Solar company sees spike as fears of grid failure swirl

CORPUS CHRISTI, Texas – When deep frost hit Texas in February, gradual blackouts were needed to prevent a statewide power grid outage.

It left many people, many in the coastal bend, without power for days as the temperature in their homes plummeted.

Earlier this summer, ERCOT – The Electric Reliability Council of Texas, the group in charge of the grid – urged Texans to save electricity, warning that a similar situation was possible as demand peaked with rising temperatures. .

A couple in Corpus Christi, who lost electricity for four days during the frost, were determined to prevent this from happening again in their home.

“It was terrible,” said Miriam Leavell. “I really don’t wish this on anyone, and with the heat it will be just as terrible.”

The solution she and her husband Gordon came up with was to install a solar power system in their house.

They hired Solar Power Integrator, a local company, to install dozens of solar panels on the roof of the back of their house, so they couldn’t be seen from the street.

They provide all the energy the Leavell house needs while the sun is shining.

At night, the system has batteries that the panels charge during the day.

“If the power goes out again, we won’t worry,” Gordon Leavell said. “So we are very happy. We are very happy that this is done.”

The Leavells are certainly not the only customers of Solar Power Integrator.

“We were criticized by phone calls,” owner Gianluca Ferrario said of the days after the freeze.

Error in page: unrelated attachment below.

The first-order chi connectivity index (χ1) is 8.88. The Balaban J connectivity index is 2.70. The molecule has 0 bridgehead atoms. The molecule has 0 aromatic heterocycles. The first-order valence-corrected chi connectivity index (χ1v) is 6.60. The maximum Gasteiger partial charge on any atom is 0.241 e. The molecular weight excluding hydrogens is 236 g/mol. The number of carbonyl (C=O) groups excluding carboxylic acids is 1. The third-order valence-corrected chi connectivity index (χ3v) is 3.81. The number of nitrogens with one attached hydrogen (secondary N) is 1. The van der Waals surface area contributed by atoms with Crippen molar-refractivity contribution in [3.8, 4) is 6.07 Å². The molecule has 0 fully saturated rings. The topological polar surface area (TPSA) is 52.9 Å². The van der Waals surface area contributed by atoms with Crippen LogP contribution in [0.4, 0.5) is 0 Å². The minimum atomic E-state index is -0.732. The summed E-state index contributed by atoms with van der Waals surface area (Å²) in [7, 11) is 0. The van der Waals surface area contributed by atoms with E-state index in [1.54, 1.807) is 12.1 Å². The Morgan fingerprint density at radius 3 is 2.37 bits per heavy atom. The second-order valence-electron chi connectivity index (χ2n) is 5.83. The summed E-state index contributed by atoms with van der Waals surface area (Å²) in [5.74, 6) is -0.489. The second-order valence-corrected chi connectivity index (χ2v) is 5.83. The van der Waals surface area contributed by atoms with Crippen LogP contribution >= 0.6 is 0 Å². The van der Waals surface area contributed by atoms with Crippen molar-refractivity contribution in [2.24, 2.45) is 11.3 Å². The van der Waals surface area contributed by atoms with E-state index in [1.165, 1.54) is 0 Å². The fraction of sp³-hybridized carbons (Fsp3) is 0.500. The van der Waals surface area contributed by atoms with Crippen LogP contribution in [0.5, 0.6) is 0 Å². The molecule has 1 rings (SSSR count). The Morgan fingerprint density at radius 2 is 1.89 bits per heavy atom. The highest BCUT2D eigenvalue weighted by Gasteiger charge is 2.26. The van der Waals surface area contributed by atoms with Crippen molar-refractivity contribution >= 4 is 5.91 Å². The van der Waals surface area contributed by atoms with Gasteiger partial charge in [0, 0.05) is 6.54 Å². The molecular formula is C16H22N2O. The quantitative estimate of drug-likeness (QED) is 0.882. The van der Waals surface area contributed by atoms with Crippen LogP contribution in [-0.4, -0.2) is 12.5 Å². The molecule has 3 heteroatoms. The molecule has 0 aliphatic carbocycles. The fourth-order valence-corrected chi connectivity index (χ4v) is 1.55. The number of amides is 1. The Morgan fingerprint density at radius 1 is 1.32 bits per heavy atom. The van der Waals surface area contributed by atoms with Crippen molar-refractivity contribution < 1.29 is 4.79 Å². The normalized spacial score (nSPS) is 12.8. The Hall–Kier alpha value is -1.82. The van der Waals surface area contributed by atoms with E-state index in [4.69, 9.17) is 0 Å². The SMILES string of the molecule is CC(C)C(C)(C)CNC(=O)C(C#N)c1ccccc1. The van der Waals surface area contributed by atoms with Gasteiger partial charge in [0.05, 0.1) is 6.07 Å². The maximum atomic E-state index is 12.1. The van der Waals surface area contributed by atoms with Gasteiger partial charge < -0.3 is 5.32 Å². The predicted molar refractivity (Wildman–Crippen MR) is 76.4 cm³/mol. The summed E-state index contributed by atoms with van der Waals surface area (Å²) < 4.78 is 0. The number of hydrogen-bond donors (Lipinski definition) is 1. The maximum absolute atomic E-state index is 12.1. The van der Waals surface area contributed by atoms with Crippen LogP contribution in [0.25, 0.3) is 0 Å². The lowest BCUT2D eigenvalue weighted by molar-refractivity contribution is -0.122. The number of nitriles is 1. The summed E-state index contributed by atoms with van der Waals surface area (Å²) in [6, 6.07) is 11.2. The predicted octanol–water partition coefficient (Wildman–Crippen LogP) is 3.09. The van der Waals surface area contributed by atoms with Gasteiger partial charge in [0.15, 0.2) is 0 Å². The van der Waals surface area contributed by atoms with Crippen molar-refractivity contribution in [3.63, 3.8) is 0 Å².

Once they have it in stock, his teams will install a generator at the Leavells’, completing the system and allowing the couple to disconnect from the power grid if they wish.

They will pay around $ 250 per month for the system, which they say is about the same as their electric bill, but without worrying about losing electric service.

“I really believe in this technology, and I have it at home,” Ferrario said. “All of my clients are really happy. In my opinion, this is the way to go for the future.”

If there are power outages this summer, the Leavells plan to share their solar power.

A neighbor whose house has a generator allowed them to spend time there during the February blackout, and the couple say they will reciprocate if necessary.

“If the power is cut this summer, people will not survive this heat,” said Miriam Leavell. “So we’re going to be here and we have an open house for people from our neighborhood to come and sit here.”


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About Lois Mendez

Lois Mendez

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